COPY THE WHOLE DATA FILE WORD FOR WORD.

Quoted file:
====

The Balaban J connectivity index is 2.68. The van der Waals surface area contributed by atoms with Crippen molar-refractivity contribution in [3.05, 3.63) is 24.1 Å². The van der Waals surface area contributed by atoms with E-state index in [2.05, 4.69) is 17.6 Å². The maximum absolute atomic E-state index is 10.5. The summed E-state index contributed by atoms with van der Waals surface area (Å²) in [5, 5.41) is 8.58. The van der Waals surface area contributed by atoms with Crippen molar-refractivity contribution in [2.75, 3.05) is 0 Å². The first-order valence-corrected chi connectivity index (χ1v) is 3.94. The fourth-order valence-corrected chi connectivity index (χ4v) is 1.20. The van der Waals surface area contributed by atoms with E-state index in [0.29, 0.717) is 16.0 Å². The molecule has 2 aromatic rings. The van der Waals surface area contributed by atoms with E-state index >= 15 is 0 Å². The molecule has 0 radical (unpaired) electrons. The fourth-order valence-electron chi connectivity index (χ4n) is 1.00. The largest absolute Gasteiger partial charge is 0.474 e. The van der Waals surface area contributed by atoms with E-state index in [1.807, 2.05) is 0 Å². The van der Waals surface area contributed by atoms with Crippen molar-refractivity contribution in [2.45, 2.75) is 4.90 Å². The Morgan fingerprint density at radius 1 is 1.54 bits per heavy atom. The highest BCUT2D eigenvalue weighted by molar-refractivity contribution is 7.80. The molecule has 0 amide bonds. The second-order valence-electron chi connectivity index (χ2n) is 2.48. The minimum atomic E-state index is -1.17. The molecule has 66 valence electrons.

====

The Balaban J connectivity index is 2.68. The van der Waals surface area contributed by atoms with Crippen molar-refractivity contribution in [3.05, 3.63) is 24.1 Å². The van der Waals surface area contributed by atoms with E-state index in [2.05, 4.69) is 17.6 Å². The maximum absolute atomic E-state index is 10.5. The summed E-state index contributed by atoms with van der Waals surface area (Å²) in [5, 5.41) is 8.58. The van der Waals surface area contributed by atoms with Crippen molar-refractivity contribution in [2.75, 3.05) is 0 Å². The first-order valence-corrected chi connectivity index (χ1v) is 3.94. The fourth-order valence-corrected chi connectivity index (χ4v) is 1.20. The van der Waals surface area contributed by atoms with E-state index in [0.29, 0.717) is 16.0 Å². The molecule has 2 aromatic rings. The van der Waals surface area contributed by atoms with E-state index >= 15 is 0 Å². The molecule has 0 radical (unpaired) electrons. The fourth-order valence-electron chi connectivity index (χ4n) is 1.00. The largest absolute Gasteiger partial charge is 0.474 e. The van der Waals surface area contributed by atoms with E-state index in [1.807, 2.05) is 0 Å². The van der Waals surface area contributed by atoms with Crippen molar-refractivity contribution in [2.45, 2.75) is 4.90 Å². The Morgan fingerprint density at radius 1 is 1.54 bits per heavy atom. The highest BCUT2D eigenvalue weighted by molar-refractivity contribution is 7.80. The molecule has 0 amide bonds. The second-order valence-electron chi connectivity index (χ2n) is 2.48. The minimum atomic E-state index is -1.17. The molecule has 66 valence electrons.